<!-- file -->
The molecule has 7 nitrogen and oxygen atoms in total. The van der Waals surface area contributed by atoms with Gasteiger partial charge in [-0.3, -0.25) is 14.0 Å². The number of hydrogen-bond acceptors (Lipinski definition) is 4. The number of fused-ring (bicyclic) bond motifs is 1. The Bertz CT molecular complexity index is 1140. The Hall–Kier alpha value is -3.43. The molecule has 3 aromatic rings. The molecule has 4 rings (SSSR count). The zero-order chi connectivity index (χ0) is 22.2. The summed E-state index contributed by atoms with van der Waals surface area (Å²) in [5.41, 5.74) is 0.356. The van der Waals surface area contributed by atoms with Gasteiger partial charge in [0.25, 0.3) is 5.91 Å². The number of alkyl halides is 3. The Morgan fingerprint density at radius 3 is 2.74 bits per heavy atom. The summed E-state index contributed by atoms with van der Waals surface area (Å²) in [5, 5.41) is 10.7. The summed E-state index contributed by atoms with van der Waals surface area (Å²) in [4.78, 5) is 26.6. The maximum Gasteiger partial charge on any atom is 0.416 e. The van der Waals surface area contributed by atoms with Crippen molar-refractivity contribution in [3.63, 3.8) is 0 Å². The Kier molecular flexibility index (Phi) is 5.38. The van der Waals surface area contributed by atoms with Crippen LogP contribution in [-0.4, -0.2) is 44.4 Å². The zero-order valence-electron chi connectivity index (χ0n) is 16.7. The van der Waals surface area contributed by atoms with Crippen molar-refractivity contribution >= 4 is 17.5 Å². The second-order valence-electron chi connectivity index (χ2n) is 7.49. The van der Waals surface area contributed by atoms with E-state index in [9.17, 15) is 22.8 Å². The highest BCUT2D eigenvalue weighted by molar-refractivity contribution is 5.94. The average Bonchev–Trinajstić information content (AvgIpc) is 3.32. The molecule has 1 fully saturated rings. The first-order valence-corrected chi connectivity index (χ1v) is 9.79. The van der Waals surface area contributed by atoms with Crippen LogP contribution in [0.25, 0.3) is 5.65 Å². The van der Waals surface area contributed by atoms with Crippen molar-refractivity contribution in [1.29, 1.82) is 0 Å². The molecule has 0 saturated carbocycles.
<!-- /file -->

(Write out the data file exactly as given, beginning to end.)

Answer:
The molecule has 7 nitrogen and oxygen atoms in total. The van der Waals surface area contributed by atoms with Gasteiger partial charge in [-0.3, -0.25) is 14.0 Å². The number of hydrogen-bond acceptors (Lipinski definition) is 4. The number of fused-ring (bicyclic) bond motifs is 1. The Bertz CT molecular complexity index is 1140. The Hall–Kier alpha value is -3.43. The molecule has 3 aromatic rings. The molecule has 4 rings (SSSR count). The zero-order chi connectivity index (χ0) is 22.2. The summed E-state index contributed by atoms with van der Waals surface area (Å²) in [5.41, 5.74) is 0.356. The van der Waals surface area contributed by atoms with Gasteiger partial charge in [0.25, 0.3) is 5.91 Å². The number of alkyl halides is 3. The Morgan fingerprint density at radius 3 is 2.74 bits per heavy atom. The summed E-state index contributed by atoms with van der Waals surface area (Å²) in [5, 5.41) is 10.7. The summed E-state index contributed by atoms with van der Waals surface area (Å²) in [4.78, 5) is 26.6. The maximum Gasteiger partial charge on any atom is 0.416 e. The van der Waals surface area contributed by atoms with Crippen molar-refractivity contribution in [3.63, 3.8) is 0 Å². The Kier molecular flexibility index (Phi) is 5.38. The van der Waals surface area contributed by atoms with Crippen LogP contribution in [-0.4, -0.2) is 44.4 Å². The zero-order valence-electron chi connectivity index (χ0n) is 16.7. The van der Waals surface area contributed by atoms with Crippen molar-refractivity contribution >= 4 is 17.5 Å². The second-order valence-electron chi connectivity index (χ2n) is 7.49. The van der Waals surface area contributed by atoms with E-state index in [9.17, 15) is 22.8 Å². The highest BCUT2D eigenvalue weighted by molar-refractivity contribution is 5.94. The average Bonchev–Trinajstić information content (AvgIpc) is 3.32. The molecule has 1 fully saturated rings. The first-order valence-corrected chi connectivity index (χ1v) is 9.79. The van der Waals surface area contributed by atoms with Crippen LogP contribution in [0.25, 0.3) is 5.65 Å². The van der Waals surface area contributed by atoms with Crippen molar-refractivity contribution in [1.29, 1.82) is 0 Å². The molecule has 0 saturated carbocycles.